Last week, Paige and I were lucky enough to be featured in Intel’s Gaming For Everyone Pavilion. Not only that, but I had the honor of speaking with Tanya of #INeedDiverseGames on the Journalism For Everyone panel that same weekend. If you’re interested in catching our talk, check out the video on our YouTube channel! Not to worry—we’re in the process of transcribing the panel for those of you who might prefer that, so hang tight and keep an eye on our social media.
We met hundreds of amazing folks at IndieCade who were kind enough to answer the question we posed with enough colorful sticky notes and assorted permanent markers for everyone to choose from. What was the question? I’m glad you asked.
In answer, we received a whopping 500+ responses! It was truly humbling when the responses started rolling in with increasing speed. From directly inside Intel’s tent to our #FemHypeAsks tag on social media, you rallied together in order to make sure our community was heard loud and clear. Thank you, sincerely, to everyone who participated in our little event inspired by the amazing people at the IndieCade festival. We couldn’t have created this study without you!
To be perfectly honest, Paige and I weren’t sure what kind of response we’d receive when we first posed this question. Would it spark a purely straightforward discussion, or would it entice people to offer more about their personal gaming experiences? The question itself was incredibly broad for a reason: we wanted the festivalgoers to dictate the conversation with very little prompting from either us. Interestingly, we were asked on more than one occasion to define the word “gamer” before many felt comfortable enough to proceed with their game of choice.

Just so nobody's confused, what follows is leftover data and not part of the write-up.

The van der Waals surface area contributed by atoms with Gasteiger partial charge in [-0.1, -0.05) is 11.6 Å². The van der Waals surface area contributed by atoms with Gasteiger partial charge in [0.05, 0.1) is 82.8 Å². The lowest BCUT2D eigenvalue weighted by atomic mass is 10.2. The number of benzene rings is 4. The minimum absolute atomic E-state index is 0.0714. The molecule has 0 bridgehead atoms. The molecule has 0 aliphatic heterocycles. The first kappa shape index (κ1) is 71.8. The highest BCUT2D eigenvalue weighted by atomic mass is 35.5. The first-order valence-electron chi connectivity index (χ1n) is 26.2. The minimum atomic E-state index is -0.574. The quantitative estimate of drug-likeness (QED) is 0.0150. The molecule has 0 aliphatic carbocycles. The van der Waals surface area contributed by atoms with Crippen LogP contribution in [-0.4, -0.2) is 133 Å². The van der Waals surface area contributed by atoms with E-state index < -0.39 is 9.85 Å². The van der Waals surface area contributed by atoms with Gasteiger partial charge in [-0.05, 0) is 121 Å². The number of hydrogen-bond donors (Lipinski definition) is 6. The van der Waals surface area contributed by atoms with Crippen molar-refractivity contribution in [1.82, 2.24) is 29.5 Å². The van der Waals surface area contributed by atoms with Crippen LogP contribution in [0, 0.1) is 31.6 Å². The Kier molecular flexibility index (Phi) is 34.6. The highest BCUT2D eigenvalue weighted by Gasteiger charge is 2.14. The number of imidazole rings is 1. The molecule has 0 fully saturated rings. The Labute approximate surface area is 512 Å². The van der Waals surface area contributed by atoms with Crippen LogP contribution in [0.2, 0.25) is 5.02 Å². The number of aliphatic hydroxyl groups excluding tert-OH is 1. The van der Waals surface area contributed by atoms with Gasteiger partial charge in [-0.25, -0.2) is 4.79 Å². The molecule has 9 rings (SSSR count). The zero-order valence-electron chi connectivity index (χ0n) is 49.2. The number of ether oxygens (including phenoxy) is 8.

What you’ll find herein explores the definition of a “gamer,” or rather, the ever-changing culture that surrounds the word as it’s adopted by new generations. You’re also welcome to answer this question, too! We’d love to continue this discussion further in the comments.
Overall, the games that were overwhelmingly cited as the defining experience that started it all were (several variations of) Super Mario, Final Fantasy, and The Legend of Zelda. In a close second, Pokémon and Megaman were also frequently mentioned, though not quite as often. I’m sure it’s really no secret to anyone that Nintendo defined the childhood of so many gamers. When Satoru Iwata passed this year, the outpouring of fanart and creative writing was proof enough that a generation was reared on the whimsical, comforting experience that games like Balloon Fight and Kirby offered us. It’s with that in mind that we’ll be examining another similar trend in terms of the answers we received at IndieCade.
@ArchivistBecks: Myst. My 1st game ever, the one my dad said he was teaching me so I’d love video games like him & I did.
(For a clearer list of the responses featured above, see our handy PDF!) There’s an unequivocal sense of community that video games inherently foster. It’s more often than not a communal activity—at least, that certainly seems to hold true for many—where our gaming experiences are intimately tied to the people we care about most in our lives. The above were just a few responses that exemplify the fact that many of us, young and old, were introduced to video games through a loved one. Perhaps that’s why so many of us feel like we see our lives reflected in games more than any other medium. To game is to tap into ourselves, but it can also leave a unique imprint on our lives when that memory is tied to another person (whether we’re sitting next to someone or gaming from thousands of miles away).